For ad agencies, getting from good to great often harder than improving upon failure.

November 13, 2012

While I’ve never read the popular business book, Good to Great it is a topic for which I’m familiar. In a previous engagement I helped a challenged agency get into pretty decent shape. Alas, we never achieved greatness. We didn’t lack vision, I believe, but rather the courage to try new things. Maybe we were scared of failure. Of pain. Or perhaps we were comfy in the okay-ness of merely being good. Likely all of the above.

Hold those thoughts.

Many folks rib me because I’m religious about working out. So be it. I was a fat kid and took far worse abuse. Freshman year of college I finally decided to do something about it. I took up running. Lo and behold, I lost the baby fat. In my 20’s I was running 5 miles a day, 5 days a week. However, in my 30’s I began putting on a little weight. I tried increasing my distances as well as changing my routes and gear. But the weight stayed. I’d read how strength training could provide a solution for removing pounds. Yet, I shunned the behavior, thinking the gym was for muscle heads and poseurs. I wanted to get smaller not bigger. I also knew about the importance of diet, specifically removing fried foods from it. But eliminate fries and calamari? Pass. So, I kept running and eating what I wanted. Nothing changed. I remained ‘secretly’ chubby. Not fat but not totally fit either. In other words I was in good shape but not great. At some point in my 40’s I saw myself shirtless in a photograph. The squishy parts threw me into a quiet rage. Christ, I thought, I didn’t run every day to look like that.

And so I began hitting the weights. It made me sore and miserable. But it also made me thinner. I have not stopped since. Now I work out most days, running only periodically. I am in the best shape of my life.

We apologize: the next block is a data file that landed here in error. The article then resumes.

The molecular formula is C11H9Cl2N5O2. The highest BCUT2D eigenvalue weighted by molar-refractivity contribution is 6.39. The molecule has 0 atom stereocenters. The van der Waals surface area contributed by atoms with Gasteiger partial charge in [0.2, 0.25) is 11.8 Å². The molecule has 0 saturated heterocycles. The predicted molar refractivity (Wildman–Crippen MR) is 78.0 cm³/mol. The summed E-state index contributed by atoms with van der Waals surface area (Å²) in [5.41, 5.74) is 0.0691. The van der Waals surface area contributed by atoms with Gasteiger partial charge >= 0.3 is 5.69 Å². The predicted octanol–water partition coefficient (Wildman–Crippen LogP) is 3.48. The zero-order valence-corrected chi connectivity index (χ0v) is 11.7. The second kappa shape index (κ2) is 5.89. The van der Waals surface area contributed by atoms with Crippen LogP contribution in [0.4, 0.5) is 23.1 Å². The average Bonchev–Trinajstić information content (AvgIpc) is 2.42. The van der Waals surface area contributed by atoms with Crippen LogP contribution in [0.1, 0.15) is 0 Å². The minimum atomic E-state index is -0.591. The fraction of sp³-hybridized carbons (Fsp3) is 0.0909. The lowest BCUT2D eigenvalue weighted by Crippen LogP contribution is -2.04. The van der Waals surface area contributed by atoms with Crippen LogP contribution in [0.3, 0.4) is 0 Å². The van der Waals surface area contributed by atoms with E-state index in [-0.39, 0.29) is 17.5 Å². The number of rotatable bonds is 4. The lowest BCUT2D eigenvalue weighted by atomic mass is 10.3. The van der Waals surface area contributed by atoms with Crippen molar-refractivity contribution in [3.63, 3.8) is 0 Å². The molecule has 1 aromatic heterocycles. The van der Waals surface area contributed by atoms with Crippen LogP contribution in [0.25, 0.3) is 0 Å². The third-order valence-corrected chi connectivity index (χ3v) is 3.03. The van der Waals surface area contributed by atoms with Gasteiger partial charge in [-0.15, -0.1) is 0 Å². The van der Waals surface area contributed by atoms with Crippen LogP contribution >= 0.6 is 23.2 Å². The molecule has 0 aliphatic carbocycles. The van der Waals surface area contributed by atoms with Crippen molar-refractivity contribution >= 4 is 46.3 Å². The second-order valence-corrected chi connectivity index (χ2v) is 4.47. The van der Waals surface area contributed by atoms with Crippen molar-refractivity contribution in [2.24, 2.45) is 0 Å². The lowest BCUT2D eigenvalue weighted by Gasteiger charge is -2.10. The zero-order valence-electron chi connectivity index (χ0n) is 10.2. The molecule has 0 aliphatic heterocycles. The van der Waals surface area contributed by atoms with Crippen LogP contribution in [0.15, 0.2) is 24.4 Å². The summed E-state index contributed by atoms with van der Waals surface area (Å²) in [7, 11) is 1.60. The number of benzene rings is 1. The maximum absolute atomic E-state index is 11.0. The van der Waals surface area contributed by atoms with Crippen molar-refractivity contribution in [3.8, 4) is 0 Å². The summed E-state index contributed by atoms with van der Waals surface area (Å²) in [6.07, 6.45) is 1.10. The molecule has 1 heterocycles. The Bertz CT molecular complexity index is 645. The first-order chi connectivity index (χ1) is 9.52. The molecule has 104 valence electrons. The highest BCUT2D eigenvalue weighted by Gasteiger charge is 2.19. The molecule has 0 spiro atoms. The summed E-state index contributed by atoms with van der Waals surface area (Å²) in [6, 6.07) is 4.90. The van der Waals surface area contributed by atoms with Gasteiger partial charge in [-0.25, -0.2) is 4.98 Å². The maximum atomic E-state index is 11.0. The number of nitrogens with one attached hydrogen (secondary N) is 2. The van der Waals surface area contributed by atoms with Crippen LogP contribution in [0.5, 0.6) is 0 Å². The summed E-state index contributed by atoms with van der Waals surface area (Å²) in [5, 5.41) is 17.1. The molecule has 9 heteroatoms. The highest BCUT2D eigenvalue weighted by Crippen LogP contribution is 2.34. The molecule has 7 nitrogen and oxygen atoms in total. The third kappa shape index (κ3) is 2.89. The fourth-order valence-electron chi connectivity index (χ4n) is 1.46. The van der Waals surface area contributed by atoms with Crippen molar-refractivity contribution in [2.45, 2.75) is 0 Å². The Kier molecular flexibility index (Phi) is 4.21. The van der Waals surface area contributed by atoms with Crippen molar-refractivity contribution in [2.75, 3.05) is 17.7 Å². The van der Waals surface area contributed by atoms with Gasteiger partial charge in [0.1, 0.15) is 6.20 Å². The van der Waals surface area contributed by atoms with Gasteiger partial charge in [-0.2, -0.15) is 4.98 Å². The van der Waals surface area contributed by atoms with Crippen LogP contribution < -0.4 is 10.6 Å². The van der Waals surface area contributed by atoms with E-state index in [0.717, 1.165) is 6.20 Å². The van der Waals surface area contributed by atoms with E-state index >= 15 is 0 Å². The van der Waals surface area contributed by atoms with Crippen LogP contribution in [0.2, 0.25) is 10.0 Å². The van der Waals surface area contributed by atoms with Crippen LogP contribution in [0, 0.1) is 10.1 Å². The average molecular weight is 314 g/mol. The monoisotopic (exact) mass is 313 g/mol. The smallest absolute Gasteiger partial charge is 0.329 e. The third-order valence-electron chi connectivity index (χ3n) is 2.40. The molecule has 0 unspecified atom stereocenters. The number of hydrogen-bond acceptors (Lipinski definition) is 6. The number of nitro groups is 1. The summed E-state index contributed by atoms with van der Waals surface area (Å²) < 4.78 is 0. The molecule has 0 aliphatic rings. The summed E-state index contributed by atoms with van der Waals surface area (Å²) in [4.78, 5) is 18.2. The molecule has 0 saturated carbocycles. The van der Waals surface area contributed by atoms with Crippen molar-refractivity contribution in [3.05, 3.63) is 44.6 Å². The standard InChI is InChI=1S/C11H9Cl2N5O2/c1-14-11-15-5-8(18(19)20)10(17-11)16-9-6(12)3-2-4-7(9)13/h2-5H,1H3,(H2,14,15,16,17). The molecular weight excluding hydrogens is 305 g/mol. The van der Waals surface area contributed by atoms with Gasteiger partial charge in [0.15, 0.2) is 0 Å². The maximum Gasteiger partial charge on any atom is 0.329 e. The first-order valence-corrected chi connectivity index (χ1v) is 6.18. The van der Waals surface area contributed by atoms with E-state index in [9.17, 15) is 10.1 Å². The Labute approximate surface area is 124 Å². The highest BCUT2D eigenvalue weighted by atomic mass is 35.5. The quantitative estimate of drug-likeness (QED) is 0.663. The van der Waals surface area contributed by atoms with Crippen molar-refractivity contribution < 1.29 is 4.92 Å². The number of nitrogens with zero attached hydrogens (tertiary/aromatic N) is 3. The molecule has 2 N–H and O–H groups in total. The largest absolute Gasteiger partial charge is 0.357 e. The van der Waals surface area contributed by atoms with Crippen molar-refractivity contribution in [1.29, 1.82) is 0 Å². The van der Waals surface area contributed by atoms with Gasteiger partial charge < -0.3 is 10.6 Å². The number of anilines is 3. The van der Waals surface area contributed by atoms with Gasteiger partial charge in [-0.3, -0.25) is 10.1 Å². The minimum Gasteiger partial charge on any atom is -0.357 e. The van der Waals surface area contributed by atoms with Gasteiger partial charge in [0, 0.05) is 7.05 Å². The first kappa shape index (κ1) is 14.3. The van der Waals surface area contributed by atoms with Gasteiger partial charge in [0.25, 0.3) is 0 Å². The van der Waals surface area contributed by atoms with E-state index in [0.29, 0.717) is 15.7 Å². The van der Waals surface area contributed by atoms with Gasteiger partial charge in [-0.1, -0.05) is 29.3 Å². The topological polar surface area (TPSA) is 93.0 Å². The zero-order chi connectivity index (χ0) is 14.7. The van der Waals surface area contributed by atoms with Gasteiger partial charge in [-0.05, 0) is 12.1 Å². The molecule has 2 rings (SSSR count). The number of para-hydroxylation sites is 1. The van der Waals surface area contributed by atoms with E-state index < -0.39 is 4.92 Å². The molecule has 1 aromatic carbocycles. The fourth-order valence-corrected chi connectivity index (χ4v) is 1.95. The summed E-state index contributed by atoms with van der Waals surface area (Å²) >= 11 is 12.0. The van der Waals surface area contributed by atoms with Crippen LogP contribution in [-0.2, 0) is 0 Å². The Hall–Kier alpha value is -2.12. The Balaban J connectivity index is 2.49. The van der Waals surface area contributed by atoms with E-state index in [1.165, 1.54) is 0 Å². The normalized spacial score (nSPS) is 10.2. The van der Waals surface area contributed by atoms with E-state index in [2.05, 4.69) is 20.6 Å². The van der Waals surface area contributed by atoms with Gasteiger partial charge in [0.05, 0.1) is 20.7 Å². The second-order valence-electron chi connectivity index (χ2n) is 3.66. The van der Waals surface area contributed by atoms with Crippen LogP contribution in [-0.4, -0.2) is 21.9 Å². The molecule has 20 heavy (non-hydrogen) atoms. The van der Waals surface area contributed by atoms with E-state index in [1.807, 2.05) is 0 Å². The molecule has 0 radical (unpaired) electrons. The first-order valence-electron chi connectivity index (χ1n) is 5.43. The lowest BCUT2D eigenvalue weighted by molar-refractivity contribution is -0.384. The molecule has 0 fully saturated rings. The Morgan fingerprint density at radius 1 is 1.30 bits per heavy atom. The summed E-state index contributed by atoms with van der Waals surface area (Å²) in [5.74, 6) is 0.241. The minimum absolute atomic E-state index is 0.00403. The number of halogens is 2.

Awesome power, baby!

Maybe fair and good agencies need to look at themselves this way. Perhaps they are carrying a few extra pounds that hold them back from achieving greatness. Showing up and working hard might not be good enough anymore. Winning and growing business while doing work that matters requires a tougher regimen and enduring some pain. Yet, cutting fat (i.e. firing people) is hardly the only way for agencies to get lean and mean. After all, I did not take a blade to my belly fat, though that option certainly existed.

I believe the solution involves changing behavior. Getting out of our comfort zones. In terms of my body that meant letting go preconceived notions about fitness and getting more aggressive in general. At an agency that could mean changing how one goes to market, taking risks with certain clients, breaking protocol. Breaking some eggs, too. Remember changing people who are happy with good is often harder than fixing shit. Both require hard work. But the former requires courage.

Presumably, we all want to be great. But are we willing to do things differently to get there? Sometimes we need a kick in the pants, like viewing an embarrassing photograph or losing to an agency that really is great.


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